Tornado outbreak of December 10–11, 2021

A deadly late-season tornado outbreak, the deadliest on record in December, produced catastrophic damage and numerous fatalities across portions of the Southern United States and Ohio Valley from the evening of December 10 to the early morning of December 11, 2021. The event developed as a trough progressed eastward across the United States, interacting with an unseasonably moist and unstable environment across the Mississippi Valley. Tornado activity began in northeastern Arkansas, before progressing into Missouri, Illinois, Tennessee, and Kentucky.[5]

Tornado outbreak of December 10–11, 2021
Map of tornado warnings and confirmed tornadoes from the outbreak
Meteorological history
DurationDecember 10–11, 2021
Tornado outbreak
Tornadoes71
Maximum ratingEF4 tornado
Duration24 hours, 11 minutes
Highest windsTornadic – 190 mph (310 km/h)
(Western Kentucky EF4 tornado)
Non-tornadic – 85 mph (137 km/h) (Tremont, Illinois, straight-line winds on December 10)
Winter storm
Maximum snowfall or ice accretion3 ft (0.91 m)[1]
Extratropical cyclone
Lowest pressure974 hPa (mbar); 28.76 inHg[2]
Overall effects
Fatalities89 confirmed[3][note 1] (+6 non-tornadic)
Injuries676
Damage$3.9 billion (2021 USD)[4]
Areas affectedCentral, Southern, and Midwestern United States
Power outages740,000

Part of the tornado outbreaks of 2021 and 2021–22 North American winter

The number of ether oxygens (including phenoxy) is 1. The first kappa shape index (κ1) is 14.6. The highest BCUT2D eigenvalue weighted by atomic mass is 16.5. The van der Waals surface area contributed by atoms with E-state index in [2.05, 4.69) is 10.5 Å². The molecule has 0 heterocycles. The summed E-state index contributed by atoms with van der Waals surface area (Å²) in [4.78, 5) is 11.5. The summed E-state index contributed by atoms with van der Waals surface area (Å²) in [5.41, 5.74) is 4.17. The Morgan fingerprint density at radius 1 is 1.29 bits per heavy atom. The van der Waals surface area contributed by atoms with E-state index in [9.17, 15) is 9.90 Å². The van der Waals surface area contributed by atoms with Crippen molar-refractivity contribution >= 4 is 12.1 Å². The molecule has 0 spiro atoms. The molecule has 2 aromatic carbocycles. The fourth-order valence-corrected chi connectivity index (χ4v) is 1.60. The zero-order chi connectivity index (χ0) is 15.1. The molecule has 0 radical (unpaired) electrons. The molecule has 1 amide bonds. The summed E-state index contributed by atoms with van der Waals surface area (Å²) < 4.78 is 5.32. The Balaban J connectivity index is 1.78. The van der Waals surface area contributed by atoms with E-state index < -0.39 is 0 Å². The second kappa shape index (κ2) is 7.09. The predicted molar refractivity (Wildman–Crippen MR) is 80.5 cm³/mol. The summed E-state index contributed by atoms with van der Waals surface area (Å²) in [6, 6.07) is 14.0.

External image
image icon Animation of Tornado outbreak from December 11, 1:20 to 7:00 UTC

The most extreme impacts resulted from two long-track supercell thunderstorms that produced families of strong tornadoes. The first of these supercells produced tornadoes spanning four Mid-South states. The first notable tornado of the event began in northeastern Arkansas, near Jonesboro, causing major damage in and near towns such as Monette and Leachville, Arkansas, at EF4 intensity. It crossed the Missouri Bootheel, causing additional damage and fatalities near Braggadocio and Hayti. After crossing the Mississippi River into northwestern West Tennessee, that tornado dissipated, and a high-end EF4 tornado formed and moved through Western Kentucky, where the towns of Cayce, Mayfield, Princeton, Dawson Springs, and Bremen suffered severe to catastrophic damage.[5]

Early estimates suggested that the tornado family—identified by some media outlets as a "Quad-State tornado", due to the storm's long track and similarity to the 219-mile (352 km) Tri-State tornado of 1925—might have cut a path of up to 250 miles (400 km) across the affected areas, making it the longest-tracked tornado in history.[6][7][8] However, storm surveys found that the majority of the storm's path consisted of two distinct EF4 tornadoes, with three short-lived and weak tornadoes in between them in northwestern Obion County, Tennessee. The parent supercell that produced the two EF4 tornadoes, and eleven tornadoes in total, later became known as the "Quad-State supercell". Other tornadic thunderstorms affected portions of eastern Missouri, Southern Illinois, West and Middle Tennessee, and western to central Kentucky during the late evening into the overnight hours of December 11, including four intense tornadoes that hit Bowling Green, Kentucky; Dresden, Tennessee; Edwardsville, Illinois; and Defiance, Missouri. This included a second supercell and tornado family, which produced an EF3 tornado tracking nearly 123 miles (198 km) in Tennessee and southern Kentucky, as well as numerous tornadoes, including three more rated EF3, throughout southern and central Kentucky.